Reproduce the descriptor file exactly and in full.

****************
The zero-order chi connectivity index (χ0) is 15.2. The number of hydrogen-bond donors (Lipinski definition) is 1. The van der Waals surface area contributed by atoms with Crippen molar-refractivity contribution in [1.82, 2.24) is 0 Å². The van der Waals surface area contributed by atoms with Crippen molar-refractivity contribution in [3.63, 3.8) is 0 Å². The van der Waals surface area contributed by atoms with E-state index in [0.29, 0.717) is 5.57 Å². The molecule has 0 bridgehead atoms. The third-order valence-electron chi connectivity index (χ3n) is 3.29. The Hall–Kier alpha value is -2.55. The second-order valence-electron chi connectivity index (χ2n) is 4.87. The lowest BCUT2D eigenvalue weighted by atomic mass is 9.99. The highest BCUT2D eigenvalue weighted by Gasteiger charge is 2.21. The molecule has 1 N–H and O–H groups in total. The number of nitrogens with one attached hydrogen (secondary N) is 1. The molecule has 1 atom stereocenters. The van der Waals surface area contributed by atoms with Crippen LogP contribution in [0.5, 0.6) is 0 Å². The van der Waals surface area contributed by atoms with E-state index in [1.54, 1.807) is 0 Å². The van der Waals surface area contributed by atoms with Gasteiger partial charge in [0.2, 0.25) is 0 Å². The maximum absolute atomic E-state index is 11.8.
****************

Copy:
The zero-order chi connectivity index (χ0) is 15.2. The number of hydrogen-bond donors (Lipinski definition) is 1. The van der Waals surface area contributed by atoms with Crippen molar-refractivity contribution in [1.82, 2.24) is 0 Å². The van der Waals surface area contributed by atoms with Crippen molar-refractivity contribution in [3.63, 3.8) is 0 Å². The van der Waals surface area contributed by atoms with E-state index in [0.29, 0.717) is 5.57 Å². The molecule has 0 bridgehead atoms. The third-order valence-electron chi connectivity index (χ3n) is 3.29. The Hall–Kier alpha value is -2.55. The second-order valence-electron chi connectivity index (χ2n) is 4.87. The lowest BCUT2D eigenvalue weighted by atomic mass is 9.99. The highest BCUT2D eigenvalue weighted by Gasteiger charge is 2.21. The molecule has 1 N–H and O–H groups in total. The number of nitrogens with one attached hydrogen (secondary N) is 1. The molecule has 1 atom stereocenters. The van der Waals surface area contributed by atoms with Crippen LogP contribution in [0.5, 0.6) is 0 Å². The van der Waals surface area contributed by atoms with E-state index in [1.54, 1.807) is 0 Å². The van der Waals surface area contributed by atoms with Gasteiger partial charge in [0.2, 0.25) is 0 Å². The maximum absolute atomic E-state index is 11.8.